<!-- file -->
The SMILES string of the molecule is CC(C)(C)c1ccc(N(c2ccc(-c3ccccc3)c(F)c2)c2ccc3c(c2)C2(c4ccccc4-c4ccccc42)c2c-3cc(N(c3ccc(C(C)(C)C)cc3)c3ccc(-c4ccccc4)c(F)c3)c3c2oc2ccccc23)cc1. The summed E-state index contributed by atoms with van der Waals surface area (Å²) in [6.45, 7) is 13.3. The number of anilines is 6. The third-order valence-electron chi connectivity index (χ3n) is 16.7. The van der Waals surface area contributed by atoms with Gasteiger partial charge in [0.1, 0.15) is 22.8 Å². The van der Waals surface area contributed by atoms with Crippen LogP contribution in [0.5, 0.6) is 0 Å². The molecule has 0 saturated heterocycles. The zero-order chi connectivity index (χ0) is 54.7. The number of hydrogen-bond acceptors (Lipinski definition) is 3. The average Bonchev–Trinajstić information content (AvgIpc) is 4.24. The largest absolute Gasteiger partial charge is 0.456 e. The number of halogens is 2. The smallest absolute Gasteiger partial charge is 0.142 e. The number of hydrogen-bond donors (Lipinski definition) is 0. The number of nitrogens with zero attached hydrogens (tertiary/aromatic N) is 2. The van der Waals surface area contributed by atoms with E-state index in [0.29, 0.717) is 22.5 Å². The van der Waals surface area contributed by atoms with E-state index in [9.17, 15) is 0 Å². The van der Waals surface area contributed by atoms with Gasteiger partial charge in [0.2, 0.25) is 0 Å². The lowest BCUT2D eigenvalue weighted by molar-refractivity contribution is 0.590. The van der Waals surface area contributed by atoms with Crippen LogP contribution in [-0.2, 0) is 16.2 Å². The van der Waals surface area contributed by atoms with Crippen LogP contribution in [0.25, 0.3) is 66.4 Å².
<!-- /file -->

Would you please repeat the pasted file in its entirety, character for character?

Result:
The SMILES string of the molecule is CC(C)(C)c1ccc(N(c2ccc(-c3ccccc3)c(F)c2)c2ccc3c(c2)C2(c4ccccc4-c4ccccc42)c2c-3cc(N(c3ccc(C(C)(C)C)cc3)c3ccc(-c4ccccc4)c(F)c3)c3c2oc2ccccc23)cc1. The summed E-state index contributed by atoms with van der Waals surface area (Å²) in [6.45, 7) is 13.3. The number of anilines is 6. The third-order valence-electron chi connectivity index (χ3n) is 16.7. The van der Waals surface area contributed by atoms with Gasteiger partial charge in [0.1, 0.15) is 22.8 Å². The van der Waals surface area contributed by atoms with Crippen LogP contribution in [0.5, 0.6) is 0 Å². The molecule has 0 saturated heterocycles. The zero-order chi connectivity index (χ0) is 54.7. The number of hydrogen-bond acceptors (Lipinski definition) is 3. The average Bonchev–Trinajstić information content (AvgIpc) is 4.24. The largest absolute Gasteiger partial charge is 0.456 e. The number of halogens is 2. The smallest absolute Gasteiger partial charge is 0.142 e. The number of hydrogen-bond donors (Lipinski definition) is 0. The number of nitrogens with zero attached hydrogens (tertiary/aromatic N) is 2. The van der Waals surface area contributed by atoms with E-state index in [0.29, 0.717) is 22.5 Å². The van der Waals surface area contributed by atoms with E-state index in [9.17, 15) is 0 Å². The van der Waals surface area contributed by atoms with Gasteiger partial charge in [0.2, 0.25) is 0 Å². The lowest BCUT2D eigenvalue weighted by molar-refractivity contribution is 0.590. The van der Waals surface area contributed by atoms with Crippen LogP contribution in [-0.2, 0) is 16.2 Å². The van der Waals surface area contributed by atoms with Crippen LogP contribution in [0.25, 0.3) is 66.4 Å².